Monday, March 20, 2023

Spiced Chickpea Sweet Potato Stew and Happy March

Happy Monday, my friends! I hope your March is going well. Here, March brings with it two household birthdays, a much-anticipated spring break, new hardwood floors and siding (on the construction side of things) - AND, strangely, sort of disturbingly, it marks my ninth month of dream-chasing. A human gestation period's worth of dream-chasing. It doesn't feel v. dreamy, unfortunately, or like I've gotten much closer to those aspirations I'm after. In January, I completed my first short story, which certainly felt like an epic accomplishment when it finally happened, but the subsequent let-down and failure to launch whatever is meant to come next have cut against that ever-so-fleeting feeling of dead chuffed. Self-motivation is tricky to sustain. Right?

I've specifically struggled to unearth that archived motivation I once had - loved having, in fact - to regularly write to be read. I had that when I posted here more regularly in the long-gone days of feeding toddlers and teaching cooking classes. (Presently, I have two middle schoolers; and the last cooking class I taught was in 2017.) That era stands out in my memory as a creative time. And though memory has its flaws... I was creating babies and a family-oriented life and a hodgepodge, exciting, inspiring alternativy career and new-to-the-face-of-the-earth content, and even, it felt like, on the best days, community. While those years were frantic and, in retrospect, sort of dicey on the mental health front, I saw steady improvement in my ability to find just the right word, I made really great food because I was always on the lookout for something worth sharing, I think I was brave without knowing it, and I generally identified as a creative person in the thick of creating a life, and growing and nurturing other lives, and fostering creativity online, at home, and in the Local D'Lish classroom (RIP). The well didn't dry up, even when I worried it might. I have always worried it might. That's why I'm back here, spottily for now, but earnest. Trying to make systems and build practices and come up with a supportive structure to make this work. To make work. To write my damn book. Or maybe something else entirely. Or maybe just to share one of my favorite dinners. Regardless, thanks for reading.



My sister first introduced this chickpea stew recipe to me. It's from canceled NY Times contributor Alison Roman, who, despite it all, I kind of like and kind of relate to because I say the wrong thing too sometimes, have endured disastrous episodes of grandiosity, and prioritize a nice crunch in my salad. Maybe it's her oversized Elizabeth Cole earrings. Or more likely, her food. I like her food.

Anyway, my sister cooked this for me and my family a couple years ago, employing her own adaptations - it was her idea originally to add the sweet potatoes, and she used broccoli instead of leafy greens. One of us at one point had a moment of genius that led to throwing in a half-cup of split red lentils to thicken the sauce. All this to say this recipe is one of those gems, conducive to resourcefulness and modification and virtually impossible to ruin. Just don't skimp on the turmeric! It infuses the creamy sweet potatoes and chickpeas as it simmers, and, IMHO, is the only non-negotiable. My main changes from the original include: a bit of streamlining, added coriander, subbed kashmiri chili (milder, more curry-like) for red pepper flakes, and I cut the fat in half - Roman, not famous for her judiciousness, calls for 1/4 cup of oil and two cans of coconut milk - and haven't since missed it. The stew thickens more quickly with the reduced liquid, and the addition of sweet potatoes makes up for any velvet lost on account of the reduced coconut milk fat.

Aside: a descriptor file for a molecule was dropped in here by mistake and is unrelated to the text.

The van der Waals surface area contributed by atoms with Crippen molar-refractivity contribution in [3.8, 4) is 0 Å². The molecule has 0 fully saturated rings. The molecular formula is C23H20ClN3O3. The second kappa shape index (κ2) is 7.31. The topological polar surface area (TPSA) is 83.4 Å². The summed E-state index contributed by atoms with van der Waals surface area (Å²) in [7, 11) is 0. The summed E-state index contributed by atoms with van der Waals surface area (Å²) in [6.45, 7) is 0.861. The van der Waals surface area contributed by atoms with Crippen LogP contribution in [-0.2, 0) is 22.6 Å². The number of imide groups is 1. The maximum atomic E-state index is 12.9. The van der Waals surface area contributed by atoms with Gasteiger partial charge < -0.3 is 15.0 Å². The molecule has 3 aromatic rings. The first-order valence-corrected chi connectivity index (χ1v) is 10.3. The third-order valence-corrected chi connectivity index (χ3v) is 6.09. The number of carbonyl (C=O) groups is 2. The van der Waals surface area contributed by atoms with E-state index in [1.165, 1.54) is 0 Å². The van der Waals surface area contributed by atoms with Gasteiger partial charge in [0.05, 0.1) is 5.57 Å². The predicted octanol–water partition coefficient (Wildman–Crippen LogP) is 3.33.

Spiced Chickpea-Sweet Potato Stew
Adapted from NY Times Cooking
4-6 servings

2 tablespoons olive oil or ghee
4 garlic cloves, chopped
1 onion, chopped
1 (2-inch) piece ginger, finely chopped
1 teaspoon table salt
1 1/2 teaspoons ground turmeric
1 teaspoon ground coriander
1/2 teaspoon kashimiri chili powder or red-pepper flakes
3 cups cooked chickpeas (or 2 (15-ounce) cans chickpeas, drained and rinsed)
1 small sweet potato, cut into 1/2" cubes
1 (15-ounce) can full-fat coconut milk
2 cups vegetable or chicken stock
1 bunch Swiss chard, kale or spinach, coarsely chopped*
3 scallions and/or handful of cilantro or mint, for garnish
Brown rice, pita, for serving

Heat oil or ghee in a large pot over medium. Add garlic, onion, and ginger, and 1/2 teaspoon of salt. Stir occasionally until onion is translucent and starts to brown a little at the edges, about 5 minutes.

Add turmeric, coriander, chili powder or red-pepper flakes, and 1/4 teaspoon salt. Stir for 1 minute, until spices are fragrant. Add chickpeas and sweet potatoes and give them a stir to coat them in the spices. Add coconut milk, stock, and remaining 1/4 teaspoon salt.

Bring to a simmer, scraping up any bits that have formed on the bottom of the pot. Cook, stirring occasionally; every 10 minutes or so, use a wooden spoon or potato masher to mash up the chickpeas and sweet potato; their starches will help thicken the stew. Cook for about 30 to 35 minutes.

Add greens and stir; cook until they wilt and soften, 5-10 minutes, depending on what you’re using. Kale (which I used) will take the full ten, all the while soaking up all that big flavor. Taste and add a little more salt and/or a squeeze of lime juice if you like a tangy finish. (I prefer this really smooth and warm - no lime juice for me this time, but in the summer who knows.)

Serve alongside brown rice or toasted pita or naan bread, and garnish with something green and punchy, e.g. cilantro, scallions, basil, mint.

*I throw my chopped kale stems into the stew and just make sure they're al dente before serving. Gives it a texture bonus.

The leftovers are even better. xoE-N

No comments:

Post a Comment